The east wall of the north aisle has been much
repaired, but shows the join where it met the early
vestry. The first north window is later and more
elaborate than the rest, and is of four lights with a
transom and late 15th-century tracery (most of which
has been renewed) and a crocketed label. The three
remaining windows in the north wall date from the
15th century, with a blocked north door between the
second and third. The west window of the aisle has
four lights. The tracery of these windows is for the
most part modern, but the jambs are old.
Halesowen Church: West End of the Nave showing 12th-century Arcade
On the north side of the chancel arch is some
broken masonry connected with the original transept
and a later image bracket.
In the south aisle the east wall and window have
been rebuilt in modern times. On the south side of
the chancel arch is the offset of the original south
transept, and at the point where the respond of the
new 15th-century arcade was built against the chancel
arch there is a straight joint. Breaks are also visible
where the tower was built up to this arcade and
where it meets the 12th-century work to the west.
The second south aisle, with its arcade of four bays,
was built in 1875. At the west end of this aisle is a
porch with south door opening into the inner aisle.
The doorway, which is reset 12th-century work, has a
semicircular head, and is of three orders—one plain,
one zigzag and one moulded—carried on double
shafted jambs. Inserted in the porch walls are
corbels with grotesque heads and beasts. On each
side are small trefoiled lights. The external doorway
is of 13th-century date. West of the door are two
two-light windows with unusually wide splays and
modern tracery. The west wall has a four-light
window, and north of it a round-headed rebated recess
in the wall.
The lofty tower shows externally three stages above
the roofs. The lowest has on the north and south a
three-light window of the 15th century. The second
stage has square-headed two-light windows and a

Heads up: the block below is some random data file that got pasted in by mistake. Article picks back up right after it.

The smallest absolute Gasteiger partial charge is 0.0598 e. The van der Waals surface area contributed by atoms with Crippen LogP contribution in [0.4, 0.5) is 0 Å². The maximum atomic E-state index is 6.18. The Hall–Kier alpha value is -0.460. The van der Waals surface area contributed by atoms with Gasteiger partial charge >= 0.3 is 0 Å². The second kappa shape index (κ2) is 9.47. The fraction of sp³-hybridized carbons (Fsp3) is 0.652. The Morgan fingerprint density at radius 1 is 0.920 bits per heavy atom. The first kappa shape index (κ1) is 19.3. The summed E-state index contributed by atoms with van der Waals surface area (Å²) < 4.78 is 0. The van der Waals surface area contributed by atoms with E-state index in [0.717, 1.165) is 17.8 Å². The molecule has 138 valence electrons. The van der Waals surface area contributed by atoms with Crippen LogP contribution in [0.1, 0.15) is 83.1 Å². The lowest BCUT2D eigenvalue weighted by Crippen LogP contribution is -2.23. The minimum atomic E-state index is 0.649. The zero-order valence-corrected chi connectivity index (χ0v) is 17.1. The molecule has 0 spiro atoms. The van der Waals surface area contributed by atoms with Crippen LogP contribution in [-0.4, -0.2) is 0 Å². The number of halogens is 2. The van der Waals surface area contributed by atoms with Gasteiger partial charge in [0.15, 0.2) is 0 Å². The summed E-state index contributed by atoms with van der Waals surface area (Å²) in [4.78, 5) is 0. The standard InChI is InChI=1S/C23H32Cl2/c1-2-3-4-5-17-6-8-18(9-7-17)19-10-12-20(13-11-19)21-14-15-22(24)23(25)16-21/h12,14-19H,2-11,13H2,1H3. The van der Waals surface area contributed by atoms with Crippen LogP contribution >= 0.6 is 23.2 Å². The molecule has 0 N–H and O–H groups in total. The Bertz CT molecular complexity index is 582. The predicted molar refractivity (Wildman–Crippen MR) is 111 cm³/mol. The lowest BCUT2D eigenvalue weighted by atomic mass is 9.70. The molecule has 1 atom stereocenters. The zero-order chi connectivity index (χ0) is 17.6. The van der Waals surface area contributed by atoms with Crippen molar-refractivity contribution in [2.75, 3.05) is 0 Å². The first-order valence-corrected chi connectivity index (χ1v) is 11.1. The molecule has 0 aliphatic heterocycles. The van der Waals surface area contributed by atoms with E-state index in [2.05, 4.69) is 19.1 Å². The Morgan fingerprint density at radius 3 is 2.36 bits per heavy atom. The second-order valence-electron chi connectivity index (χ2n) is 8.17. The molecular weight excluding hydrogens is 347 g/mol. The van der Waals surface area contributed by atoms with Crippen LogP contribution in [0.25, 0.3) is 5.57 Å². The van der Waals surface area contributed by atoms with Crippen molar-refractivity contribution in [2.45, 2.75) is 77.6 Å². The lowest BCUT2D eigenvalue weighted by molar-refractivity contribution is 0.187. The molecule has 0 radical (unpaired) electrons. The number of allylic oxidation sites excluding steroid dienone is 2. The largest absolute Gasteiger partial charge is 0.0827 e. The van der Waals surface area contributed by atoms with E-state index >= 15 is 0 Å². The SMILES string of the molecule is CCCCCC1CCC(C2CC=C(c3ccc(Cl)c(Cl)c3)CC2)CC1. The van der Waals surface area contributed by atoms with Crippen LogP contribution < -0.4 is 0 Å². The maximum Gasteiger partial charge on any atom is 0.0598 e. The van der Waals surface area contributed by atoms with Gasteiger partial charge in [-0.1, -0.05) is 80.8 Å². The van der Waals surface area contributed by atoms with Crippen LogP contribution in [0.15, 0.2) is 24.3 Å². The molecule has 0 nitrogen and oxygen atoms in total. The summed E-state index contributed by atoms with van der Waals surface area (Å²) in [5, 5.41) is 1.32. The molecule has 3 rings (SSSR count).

The belfry windows have two lights with 15th-century tracery and transoms with sub-cusping. The
embattled parapet is modern.
The spire has three tiers of windows, all with
foliated finials above.
On the exterior the east chancel wall has been
much patched, but parts of the east window seem to
be old. Above it is a much restored 12th-century
wall arcade of eight bays, consisting of round inter
lacing arches with cushion capitals, shafts and bases.
The north aisle has a gargoyle at the north-east
angle; the rood-loft stair is carried on corbels showing externally, and has a small trefoiled light with a
At the western end of the nave on each side of
the doorway are 12th-century pilaster buttresses and
a plinth. On the western end of the north aisle is a
12th-century buttress, which is one of those at the
north-west angle of the original church.
The interesting 12th-century font standing under
the tower has a rounded bowl with a circular central
shaft and four angle shafts with scalloped capitals.
Round the bowl are four figures, much worn, which
seem to represent our Lady, a king, a queen, and a
priest holding a book, with interlaced strapwork
between the figures. The roofs and furniture of the
church are all modern. Among the monuments are
a brass with the remains of an effigy to Rebekah wife
of Thomas Littleton, rector, who died in 1669, an
urn inscribed to the poet William Shenstone, who
died in 1763, and a monument to Major Halliday
(1794), by G. Banks, R.A.
There is a ring of eight bells: the first and sixth by
John Warner of London, 1864, the second by Thomas
Lester of London, 1753; the rest were cast by
Joseph Smith of Edgbaston in 1707. On the fifth is
'Be it known to all, that doth me see that Ios. Smith
in Edgbaston made all wee'; on the tenor: 'When
sound of bell doth pearce your eare come to the
church, God's Word to heare, my mournful sound
doth warning give that here men cannot allwayes live.'
The plate consists of two chalices inscribed with
the names of Francis Pierci, rector, and the churchwardens, 1684, and made two years previously, one
large ancient flat paten (unmarked, but seems to be
silver), a small flat paten of 1799, a modern silver
flagon and a silver almsdish of 1730.
The registers before 1812 are as follows: (i) all
entries 1559 to 1620, but leaves are missing from
1601 to 1609 and elsewhere; (ii) 1620 to 1643,
these two volumes having been re-bound (from
1643 to 1653 there is apparently a Civil War gap);
(iii) baptisms 1661 to 1664, births 1653 to 1660,
and burials and marriages 1653 to 1664; (iv) all
entries 1665 to 1686; (v) 1687 to 1699; (vi)
1700 to 1716; (vii) 1717 to 1736; (viii) baptisms
and burials 1736 to 1761 and marriages 1736 to
1754; (ix) marriages 1754 to 1762; (x) baptisms
and burials 1761 to 1812; (xi) marriages 1762 to
1770; (xii) marriages 1770 to 1772; (xiii) marriages
1772 to 1783; (xiv) marriages 1783 to 1803;
(xv) marriages 1804 to 1812.
The chapel of ST. KENELM lies in a picturesque
hollow on the north-east slope of the Clent Hills.
The stream which runs in the hollow below the
church is fed by a spring which, according to tradition, rose on the spot where the body of Kenelm,
murdered in 819, was found. A chamber, now
filled with rubbish, below the east end of the chapel
represents the shrine over the spring, which was much
frequented by pilgrims. (fn. 1) The chapel consists of a
continuous chancel and nave 46 ft. by 19 ft. wide,
a space under the west tower, which projects over
the nave, 18 ft. by 14 ft. wide, and a wooden south
porch. These measurements are all internal.